What does mixed media mean to you?
To me, mixed media is the very simplest of things: the blankest of canvases open to ANY mediums you can dream up and combine. It means open possibilities. It means balancing and learning how to find the fine line “between mixed media masterpiece” versus chaos on the canvas, which of course can only be done through practice.
But mixed media also means something deeper to me – the phrase conjures up images of a network of similar women with the same interests and hobbies, all around the world! Even though I will never meet many of them, practicing mixed media makes me feel like I am in a special club.
How long have you been a mixed media artist?
Probably longer than I think! At least nine years, but in the beginning, I just called it “collages” and I didn’t know there was a name for what I was playing around with.
How has art impacted or enhanced your life?
Art-making has been a hobby all of my life. I’ve kept stash-books and decorated journals long before they had fancier names. I think that making art has been a strong trait to my personality, and like many creatives, I consider it therapeutic. I definitely believe that expressive art leads to breakthroughs both small and big. If you actually observe yourself, like an experiment, you will notice an effect on your mood after you’ve created art. Interestingly, starting to really explore painting and mixed media coincided with my divorce. The more I got back in touch with myself, the more my husband reacted negatively to my creative hobbies. Meanwhile, I finally felt on fire about something other than the baby I was staying home with. I ended up leaving him, as he saw my creative practice as a threat!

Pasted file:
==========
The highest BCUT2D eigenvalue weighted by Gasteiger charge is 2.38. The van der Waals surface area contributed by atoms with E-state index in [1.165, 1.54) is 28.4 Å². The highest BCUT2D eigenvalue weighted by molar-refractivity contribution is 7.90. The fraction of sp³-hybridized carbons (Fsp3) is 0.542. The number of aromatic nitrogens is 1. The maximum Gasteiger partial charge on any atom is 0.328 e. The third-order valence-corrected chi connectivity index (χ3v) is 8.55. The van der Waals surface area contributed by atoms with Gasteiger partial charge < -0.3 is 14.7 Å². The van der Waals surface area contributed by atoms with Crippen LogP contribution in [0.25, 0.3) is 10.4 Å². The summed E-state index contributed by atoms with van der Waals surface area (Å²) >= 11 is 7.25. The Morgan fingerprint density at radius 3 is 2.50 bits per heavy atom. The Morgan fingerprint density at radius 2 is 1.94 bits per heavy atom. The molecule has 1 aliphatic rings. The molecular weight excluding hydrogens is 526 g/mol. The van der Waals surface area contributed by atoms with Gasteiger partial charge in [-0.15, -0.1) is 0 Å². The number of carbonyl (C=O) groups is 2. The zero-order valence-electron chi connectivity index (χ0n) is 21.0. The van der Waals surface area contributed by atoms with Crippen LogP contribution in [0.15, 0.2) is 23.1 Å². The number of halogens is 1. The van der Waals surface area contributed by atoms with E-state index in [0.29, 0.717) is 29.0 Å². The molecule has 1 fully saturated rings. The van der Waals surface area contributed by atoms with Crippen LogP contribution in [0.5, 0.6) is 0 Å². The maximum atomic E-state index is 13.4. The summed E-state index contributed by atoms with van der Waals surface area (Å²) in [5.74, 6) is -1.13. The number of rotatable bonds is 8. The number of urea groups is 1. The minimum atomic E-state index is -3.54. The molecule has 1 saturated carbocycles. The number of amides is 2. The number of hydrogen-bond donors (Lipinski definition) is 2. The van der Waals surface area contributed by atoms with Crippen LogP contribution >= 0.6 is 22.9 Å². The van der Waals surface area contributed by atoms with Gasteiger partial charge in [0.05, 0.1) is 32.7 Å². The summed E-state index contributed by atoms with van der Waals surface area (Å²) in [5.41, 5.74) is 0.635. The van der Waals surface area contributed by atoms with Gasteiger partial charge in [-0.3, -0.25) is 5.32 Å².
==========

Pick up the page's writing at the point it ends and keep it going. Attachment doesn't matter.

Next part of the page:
In my opinion, there’s a real importance to making art, and it is the affect it has on us, but I think there’s something that is even more important, and that is making a committed practice out of your creative practice. So many women I know feel guilty taking time to make art, taking time to play, not selling what they make and “justifying” it. For me, the permission I gave myself, and the letting go of the guilt in order to have a committed, constant, real creative practice without a negative soundtrack in my head has been a big impact on my happiness levels.
Art, to me, is a sensitive term. I prefer to say that I am a creative, because I run my business from all of my unique ideas, but only some of them are “art,” while all of them are creative.
What are a few of the mixed media supplies you find yourself turning to the most?
Spray Inks, for sure. I also love stamp pads. I often wet a brush and soak up a stamp ink color into the brush. I also like to turn it over and rub the ink directly on the canvas. My very favorite adhesive is Gel Medium and I always have to include scraps of miscellaneous paper. Interestingly, I’ve been eliminating, not adding supplies. I’ve gotten down to just a few of each thing. I learned that even though I think they are “cool,” I don’t actually use washi tape much. Or stamps. I’m not sure why, but I just haven’t fallen in love with either. But I love spray inks, the ink pads, and a great white pen that will write over acrylic paint.